Other techniques exist for quantifying the homogeneity or heterogeneity of PDAS in directionally solidified dendritic microstructures. For instance, the minimal spanning tree (MST) method[23] provides a statistical analysis of the disorder in a system of points by connecting all points with the shortest line segments possible. In this manner, the mean distance of all line segments (m) and the standard deviation (σ) characterize the disorder of the system and casting these values into a m-σ design space allows for comparison between different point systems.[23] This has been effectively applied to characterize the mean dendrite arm spacing, PDAS distribution, and the disorder in first Pb-Tl alloys[24] and subsequently in other alloy systems.[11,18,25] As an example of this technique, Figure 3 plots the dendrite cores and connecting line segments for the single-crystal nickel-based superalloy micrograph used in this study (Figure 4). Moreover, other methods such as radial distribution functions, fast Fourier transforms, and/or correlation functions can also be used to characterize the dendrite arm spacing distribution. However, it should be noted that these approaches are not intended for local characterization of the dendrite arm spacing and are not as effective for correlating the local spacing with local microstructure features as shown herein. Moreover, these techniques do not quantify the number of nearest neighbors and are often coupled with Voronoi polygons to compute the nearest neighbor distributions. Rather, these analysis methods are more effective at characterizing and comparing the homogeneity/heterogeneity of the dendritic structure between different processing conditions. Hence, there will be limited discussion of these techniques in the present work.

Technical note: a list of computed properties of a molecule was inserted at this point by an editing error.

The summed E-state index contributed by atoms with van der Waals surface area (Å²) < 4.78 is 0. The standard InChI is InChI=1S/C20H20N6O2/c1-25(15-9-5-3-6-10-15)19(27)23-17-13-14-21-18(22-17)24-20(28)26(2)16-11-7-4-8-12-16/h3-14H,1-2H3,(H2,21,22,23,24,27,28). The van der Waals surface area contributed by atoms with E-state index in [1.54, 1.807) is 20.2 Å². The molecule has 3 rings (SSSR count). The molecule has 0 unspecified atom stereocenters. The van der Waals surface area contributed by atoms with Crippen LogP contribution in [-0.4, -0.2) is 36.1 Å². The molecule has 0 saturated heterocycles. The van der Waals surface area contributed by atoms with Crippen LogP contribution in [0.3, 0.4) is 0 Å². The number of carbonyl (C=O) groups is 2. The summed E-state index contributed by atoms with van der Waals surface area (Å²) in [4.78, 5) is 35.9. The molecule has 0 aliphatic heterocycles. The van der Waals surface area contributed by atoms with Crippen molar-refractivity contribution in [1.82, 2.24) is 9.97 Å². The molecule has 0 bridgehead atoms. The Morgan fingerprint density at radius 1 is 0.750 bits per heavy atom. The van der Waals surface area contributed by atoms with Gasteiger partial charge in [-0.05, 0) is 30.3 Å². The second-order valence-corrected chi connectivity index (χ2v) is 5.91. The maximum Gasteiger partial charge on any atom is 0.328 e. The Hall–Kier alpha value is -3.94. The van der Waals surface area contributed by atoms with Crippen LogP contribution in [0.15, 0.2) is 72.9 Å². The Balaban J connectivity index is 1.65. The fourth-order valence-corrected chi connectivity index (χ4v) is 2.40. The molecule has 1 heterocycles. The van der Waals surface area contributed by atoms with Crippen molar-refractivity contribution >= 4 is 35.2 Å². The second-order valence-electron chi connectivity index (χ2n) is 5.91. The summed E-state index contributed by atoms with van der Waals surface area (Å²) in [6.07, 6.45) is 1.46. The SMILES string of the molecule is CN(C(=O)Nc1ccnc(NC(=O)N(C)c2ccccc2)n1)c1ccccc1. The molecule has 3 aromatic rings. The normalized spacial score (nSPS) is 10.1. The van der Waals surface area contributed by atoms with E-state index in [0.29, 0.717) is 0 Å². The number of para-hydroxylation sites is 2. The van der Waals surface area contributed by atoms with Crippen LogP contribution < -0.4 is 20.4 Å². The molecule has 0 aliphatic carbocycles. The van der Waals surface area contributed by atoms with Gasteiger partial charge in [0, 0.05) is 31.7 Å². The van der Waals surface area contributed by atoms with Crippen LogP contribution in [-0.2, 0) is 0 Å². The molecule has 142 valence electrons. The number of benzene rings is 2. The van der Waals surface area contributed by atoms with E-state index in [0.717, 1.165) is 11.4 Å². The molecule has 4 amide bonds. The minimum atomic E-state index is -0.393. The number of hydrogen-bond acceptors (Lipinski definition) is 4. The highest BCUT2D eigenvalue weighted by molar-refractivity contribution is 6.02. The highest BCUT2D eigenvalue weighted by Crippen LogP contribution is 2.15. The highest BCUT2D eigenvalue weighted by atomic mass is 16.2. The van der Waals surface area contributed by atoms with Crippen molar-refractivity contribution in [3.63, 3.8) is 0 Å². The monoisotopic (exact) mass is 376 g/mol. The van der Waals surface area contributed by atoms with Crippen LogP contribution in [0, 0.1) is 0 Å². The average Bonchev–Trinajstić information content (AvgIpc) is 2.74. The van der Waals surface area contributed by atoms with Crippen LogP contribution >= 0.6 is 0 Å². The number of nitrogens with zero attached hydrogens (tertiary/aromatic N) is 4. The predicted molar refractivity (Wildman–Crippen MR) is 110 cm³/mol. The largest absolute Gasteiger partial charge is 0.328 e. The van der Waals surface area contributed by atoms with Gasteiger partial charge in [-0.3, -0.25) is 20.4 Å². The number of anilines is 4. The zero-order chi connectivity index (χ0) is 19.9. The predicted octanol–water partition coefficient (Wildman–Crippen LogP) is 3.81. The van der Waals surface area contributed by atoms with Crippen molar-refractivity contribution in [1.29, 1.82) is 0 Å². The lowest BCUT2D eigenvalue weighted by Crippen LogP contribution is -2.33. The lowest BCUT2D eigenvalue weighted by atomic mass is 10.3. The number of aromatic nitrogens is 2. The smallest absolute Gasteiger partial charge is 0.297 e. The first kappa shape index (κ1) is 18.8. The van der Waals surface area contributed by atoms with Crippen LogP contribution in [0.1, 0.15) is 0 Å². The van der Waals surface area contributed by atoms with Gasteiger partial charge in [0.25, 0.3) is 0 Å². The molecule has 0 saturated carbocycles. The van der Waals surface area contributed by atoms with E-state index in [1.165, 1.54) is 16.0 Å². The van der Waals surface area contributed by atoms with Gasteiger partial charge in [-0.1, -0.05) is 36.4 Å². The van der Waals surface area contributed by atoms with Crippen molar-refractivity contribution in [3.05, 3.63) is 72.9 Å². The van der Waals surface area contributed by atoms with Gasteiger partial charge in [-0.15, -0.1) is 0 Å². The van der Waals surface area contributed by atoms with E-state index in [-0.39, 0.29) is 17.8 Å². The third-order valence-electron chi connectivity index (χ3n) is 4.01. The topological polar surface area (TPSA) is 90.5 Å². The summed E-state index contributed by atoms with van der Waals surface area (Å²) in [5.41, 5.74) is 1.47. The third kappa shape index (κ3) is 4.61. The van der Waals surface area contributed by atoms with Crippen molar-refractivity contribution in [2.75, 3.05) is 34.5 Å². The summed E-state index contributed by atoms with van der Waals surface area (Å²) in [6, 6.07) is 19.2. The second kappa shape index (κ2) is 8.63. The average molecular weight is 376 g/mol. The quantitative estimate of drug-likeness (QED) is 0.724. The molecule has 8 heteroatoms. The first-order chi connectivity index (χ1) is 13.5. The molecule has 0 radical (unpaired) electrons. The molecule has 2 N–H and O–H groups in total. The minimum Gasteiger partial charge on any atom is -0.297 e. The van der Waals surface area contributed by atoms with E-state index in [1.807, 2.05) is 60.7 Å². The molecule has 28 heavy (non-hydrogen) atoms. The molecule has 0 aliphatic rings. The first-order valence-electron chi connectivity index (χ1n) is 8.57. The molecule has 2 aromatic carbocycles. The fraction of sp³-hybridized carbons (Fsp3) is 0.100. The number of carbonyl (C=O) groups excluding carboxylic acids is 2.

Fig. 3

Minimal spanning tree method[23] for defining the spacing and homogeneity of a microstructure (set of points), whereby the lines represent the minimal distance of connecting line segments. The set of points selected for this example were selected from the dendrite cores shown in Fig. 4, where the white dots indicate ‘edge’ dendrite cores

Fig. 4

Dendritic structure normal to the withdrawal direction in a directionally solidified single-crystal nickel-based superalloy cast using the liquid metal cooling technique.[26] The dots denote the dendrite cores, where the white dots indicate ‘edge’ dendrite cores, as discussed in Fig. 5 and the associated text

3 Results

3.1 Application to Dendritic Microstructure

A micrograph of a directionally solidified single-crystal nickel-based superalloy microstructure that is polished and imaged perpendicular to the solidification direction is shown in Figure 4. This microstructure was produced using the liquid metal cooling technique, as described in Miller[26] and Elliott et al.[4] First, the dendrite cores were identified manually (white and black dots). Automated methods to identify dendrite cores can be invaluable for future large scale analysis.[27,28] Moreover, the white particles in this image are eutectic particles. A total of 393 dendrite cores are contained in this image over an area of 24.25 mm2, giving a PDAS of 248.4 μm using c = 1 (Eq. [1]). The remainder of the analysis uses this micrograph as a template for characterizing the local dendrite arm spacing.